Leslie Ballantyne simply wanted to meet other runners when she moved to Portland in 2014. So she created a running club on Facebook modeled after one she ran with in New Hamsphire.

Old Port Pub Run has no membership, no cost and no scorecard. People show up and run – anywhere from 20 to 50 on a given week – then share stories over drinks at Liquid Riot in Portland.

But for the regulars, many of them millenials, the club is unusual in its old-fashioned ideals that suggest we treat others with kindness, slow down and take time to listen to those around us.

At a time when many interact largely on social media, Pub Run runners say this gathering offers a more human connection. And they said the group’s spirit comes from Ballantyne, 34.

“I came a year ago after my boyfriend dumped me,” said Shelby Kaplan, 32. “I knew I needed to get out of my apartment and be with others. I felt like, ‘Who will I talk to? Who will I run with?’ I was so nervous the first day. By the end, I knew I’d be back. It is the highlight of my week.”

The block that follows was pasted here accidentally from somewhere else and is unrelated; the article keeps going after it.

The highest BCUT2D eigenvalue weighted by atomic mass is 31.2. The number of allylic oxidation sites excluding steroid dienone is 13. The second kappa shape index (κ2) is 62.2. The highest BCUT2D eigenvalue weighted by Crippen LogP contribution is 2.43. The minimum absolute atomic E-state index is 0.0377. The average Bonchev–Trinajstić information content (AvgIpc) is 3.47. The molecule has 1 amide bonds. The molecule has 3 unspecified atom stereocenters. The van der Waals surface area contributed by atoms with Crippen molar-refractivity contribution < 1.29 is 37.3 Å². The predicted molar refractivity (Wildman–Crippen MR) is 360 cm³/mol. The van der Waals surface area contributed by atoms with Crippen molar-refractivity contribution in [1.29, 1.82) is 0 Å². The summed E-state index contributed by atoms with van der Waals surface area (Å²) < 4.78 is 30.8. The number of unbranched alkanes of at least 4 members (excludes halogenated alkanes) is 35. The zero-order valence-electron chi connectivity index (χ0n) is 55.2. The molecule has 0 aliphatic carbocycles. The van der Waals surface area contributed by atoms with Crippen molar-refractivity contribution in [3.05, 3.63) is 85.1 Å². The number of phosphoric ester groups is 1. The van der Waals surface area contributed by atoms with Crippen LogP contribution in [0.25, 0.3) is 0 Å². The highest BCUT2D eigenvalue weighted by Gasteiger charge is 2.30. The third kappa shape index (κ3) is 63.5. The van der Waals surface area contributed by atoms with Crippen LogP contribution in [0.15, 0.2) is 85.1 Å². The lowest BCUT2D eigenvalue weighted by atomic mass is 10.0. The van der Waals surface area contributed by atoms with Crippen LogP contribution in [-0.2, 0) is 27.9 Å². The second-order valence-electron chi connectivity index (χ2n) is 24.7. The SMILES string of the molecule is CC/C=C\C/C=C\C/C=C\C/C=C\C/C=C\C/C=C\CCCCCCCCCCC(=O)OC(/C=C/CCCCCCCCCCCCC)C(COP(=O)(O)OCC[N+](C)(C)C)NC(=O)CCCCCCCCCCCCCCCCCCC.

After moving from Boston, Alex Denniston planned to try Pub Run six to 10 times to see if he liked it, but it didn’t take that long. He was instantly hooked.

“I told myself it might take me time before I get to know people and talk to them,” said Denniston, 32. “It took of all of 90 seconds before Leslie came over to me and said, ‘You’re a new person,’ and was super welcoming and kind. She welcomes everyone. That’s a huge piece of it. And everyone follows her lead. But it is her lead. She’s positive. And if she sees someone running alone she runs with them. Running is a solo sport. The support here is massive.”

Ballantyne ran in high school and college and finished the Boston Marathon in 3 hours, 10 minutes, a swift 7:15 pace. But Pub Run isn’t about running fast. Among its tribe, the unspoken goal is to be kind and pay it forward, just like the Pub Run founder.

“I enjoy connecting people,” Ballantyne said. “I’m blown away by what it’s become.”

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